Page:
Thought you knew how to work a debit card? Think again.
Thought you knew how to use a debit card? We’ll the rules are turning upside down with banks starting to issue the new EMV card technology. EMV stands for Europay, Mastercard, Visa because the system has been in place for years in Europe. Good to know the US is finally catching up!
All previous debit cards had something called a magstripe on the back that contained all the card information. Magstripe information can easily be taken and replicated. Maybe you recall all those massive data breaches at large retailers? If you were one of the unlucky victims, your bank most likely replaced your card and you had to go through the inconvenience of waiting for it in the mail.
What’s so much better about the new EMV cards?
These new EMV cards have a chip embedded in them, with all the new security, that is supposed to virtually eliminate the millions lost yearly in card present fraud.
Chip and PIN, or Chip and Signature?
Using a magstripe card today, YOU can choose to use the card as a PIN purchase or sign your name in a SIGNATURE purchase. With EMV cards, BANKS will choose which method is hardcoded into the card. Chip and PIN versus Chip and Signature. Since banks make more interchange fees from signature purchases, you can bet your EMV cards will be Chip and Signature.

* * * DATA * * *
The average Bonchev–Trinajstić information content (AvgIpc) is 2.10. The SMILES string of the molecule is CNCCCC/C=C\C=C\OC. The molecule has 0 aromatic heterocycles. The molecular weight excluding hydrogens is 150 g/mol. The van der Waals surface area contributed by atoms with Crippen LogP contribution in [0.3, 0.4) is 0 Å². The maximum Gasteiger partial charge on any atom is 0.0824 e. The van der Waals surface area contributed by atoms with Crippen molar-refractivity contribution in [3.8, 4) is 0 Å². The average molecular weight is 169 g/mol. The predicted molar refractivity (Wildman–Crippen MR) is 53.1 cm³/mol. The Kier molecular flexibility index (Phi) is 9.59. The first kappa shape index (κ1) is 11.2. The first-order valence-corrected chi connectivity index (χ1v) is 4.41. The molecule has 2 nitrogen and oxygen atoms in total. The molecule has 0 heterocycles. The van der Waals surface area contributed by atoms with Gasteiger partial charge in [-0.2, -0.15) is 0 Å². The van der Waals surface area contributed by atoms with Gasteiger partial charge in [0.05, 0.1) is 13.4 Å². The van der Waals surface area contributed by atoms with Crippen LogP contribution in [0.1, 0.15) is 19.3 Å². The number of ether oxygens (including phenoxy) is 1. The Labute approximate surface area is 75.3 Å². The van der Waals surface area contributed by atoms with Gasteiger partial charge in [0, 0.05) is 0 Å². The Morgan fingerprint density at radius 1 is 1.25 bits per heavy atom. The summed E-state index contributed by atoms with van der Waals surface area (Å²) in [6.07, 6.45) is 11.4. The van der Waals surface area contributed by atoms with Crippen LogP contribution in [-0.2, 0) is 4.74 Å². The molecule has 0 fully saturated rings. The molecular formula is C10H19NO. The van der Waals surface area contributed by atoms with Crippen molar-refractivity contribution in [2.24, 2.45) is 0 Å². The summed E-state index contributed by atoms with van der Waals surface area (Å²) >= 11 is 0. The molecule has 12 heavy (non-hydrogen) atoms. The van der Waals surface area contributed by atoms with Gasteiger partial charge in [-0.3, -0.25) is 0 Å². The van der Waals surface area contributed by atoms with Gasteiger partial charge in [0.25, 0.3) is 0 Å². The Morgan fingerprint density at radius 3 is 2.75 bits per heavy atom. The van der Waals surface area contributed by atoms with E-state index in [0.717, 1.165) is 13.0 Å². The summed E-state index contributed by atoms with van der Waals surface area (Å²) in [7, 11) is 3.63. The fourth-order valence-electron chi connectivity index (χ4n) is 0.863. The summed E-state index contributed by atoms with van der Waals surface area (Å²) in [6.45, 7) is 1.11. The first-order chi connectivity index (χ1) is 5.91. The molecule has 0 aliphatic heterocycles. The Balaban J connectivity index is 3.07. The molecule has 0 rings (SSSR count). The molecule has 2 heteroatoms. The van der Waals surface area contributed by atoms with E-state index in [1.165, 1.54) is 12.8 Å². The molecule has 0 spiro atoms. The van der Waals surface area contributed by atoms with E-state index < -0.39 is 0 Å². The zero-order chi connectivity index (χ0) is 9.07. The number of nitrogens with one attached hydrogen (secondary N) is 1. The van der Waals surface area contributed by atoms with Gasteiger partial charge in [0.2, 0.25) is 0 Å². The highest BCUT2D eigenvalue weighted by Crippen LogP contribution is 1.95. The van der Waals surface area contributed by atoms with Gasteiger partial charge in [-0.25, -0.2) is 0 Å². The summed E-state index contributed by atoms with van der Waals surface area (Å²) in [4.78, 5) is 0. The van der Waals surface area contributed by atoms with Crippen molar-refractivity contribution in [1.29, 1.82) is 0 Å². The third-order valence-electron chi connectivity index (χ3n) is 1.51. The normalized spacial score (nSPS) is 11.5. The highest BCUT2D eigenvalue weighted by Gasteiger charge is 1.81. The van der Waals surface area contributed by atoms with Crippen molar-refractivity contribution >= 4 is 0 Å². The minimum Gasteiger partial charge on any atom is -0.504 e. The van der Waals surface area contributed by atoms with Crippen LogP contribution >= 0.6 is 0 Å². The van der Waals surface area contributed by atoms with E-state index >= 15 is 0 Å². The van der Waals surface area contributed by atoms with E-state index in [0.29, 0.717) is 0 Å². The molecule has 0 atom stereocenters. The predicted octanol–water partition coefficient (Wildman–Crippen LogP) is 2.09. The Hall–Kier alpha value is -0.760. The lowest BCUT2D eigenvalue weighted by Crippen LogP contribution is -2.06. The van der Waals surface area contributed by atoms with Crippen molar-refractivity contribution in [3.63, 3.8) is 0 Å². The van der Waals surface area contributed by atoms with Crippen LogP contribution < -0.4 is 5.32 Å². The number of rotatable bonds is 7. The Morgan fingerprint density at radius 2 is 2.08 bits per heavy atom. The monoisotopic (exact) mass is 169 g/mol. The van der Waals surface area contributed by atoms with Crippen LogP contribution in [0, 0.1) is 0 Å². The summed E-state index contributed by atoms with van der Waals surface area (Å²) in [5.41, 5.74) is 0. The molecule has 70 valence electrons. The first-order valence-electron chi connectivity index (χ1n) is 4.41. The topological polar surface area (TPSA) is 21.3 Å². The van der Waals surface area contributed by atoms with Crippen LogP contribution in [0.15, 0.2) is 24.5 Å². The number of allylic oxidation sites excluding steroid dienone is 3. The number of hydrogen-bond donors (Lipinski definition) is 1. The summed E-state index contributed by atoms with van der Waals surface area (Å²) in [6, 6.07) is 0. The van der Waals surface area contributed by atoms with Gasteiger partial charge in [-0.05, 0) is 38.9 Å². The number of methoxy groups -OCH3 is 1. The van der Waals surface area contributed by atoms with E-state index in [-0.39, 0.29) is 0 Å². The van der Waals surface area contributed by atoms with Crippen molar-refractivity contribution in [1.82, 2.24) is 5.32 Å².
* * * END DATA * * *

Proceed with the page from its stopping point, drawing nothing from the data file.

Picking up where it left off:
Many banks have already started reissuing these new Chip and Signature cards, but still include the magstripe on the back because most merchant terminals are not set-up yet to use the new chip technology. You may have an EMV Chip card already, but have just been using it as always because the magstripe on the back hasn’t forced you to change.
But that’s all going to change October 15, 2015.
That’s the date a liability shift takes place to make merchants more responsible for fraud if their terminals can’t accept an EMV card. You can bet merchants are going to be installing all those new EMV enabled terminals and require you to start using them pretty quick!
How do I use an EMV card to make a purchase?
With a magstripe card there was a quick, smooth card swipe so the magstripe could be read with the reading and transaction approval taking place quickly.
EMV cards are processed in the same two steps, card reading and transaction approval, but with EMV cards you’ll have to start something called “card dipping”. The card will be dipped into a merchant’s terminal and remain while data flows between the card chip and the bank to verify the card's authenticity and approve the transaction. A quick swipe would probably deny the transaction.
So it will take you longer to make an EMV purchase.
Whether you’ll need to enter your PIN or sign your name depends on the option your bank chooses. Either way, it’s going to take longer to make an EMV purchase.
But there is hope on speed
Many of the new EMV cards are being issued with Near Field Communication (NFC) technology where if a merchant terminal is enabled, you can tap and go. Realistically though. widespread adoption of that technology is probably years away.
So for all those who have mastered the quick and perfect card swipe required today, your days of glory are coming to a slow end. Don’t shoot the messenger, or in this case, the banker.
I’m Banker X and I’m on your side. I'm a banking industry insider on a mission to help people with money savings ideas and money making ideas through articles and real life stories. If you liked this post, please share it with friends and like me on Facebook.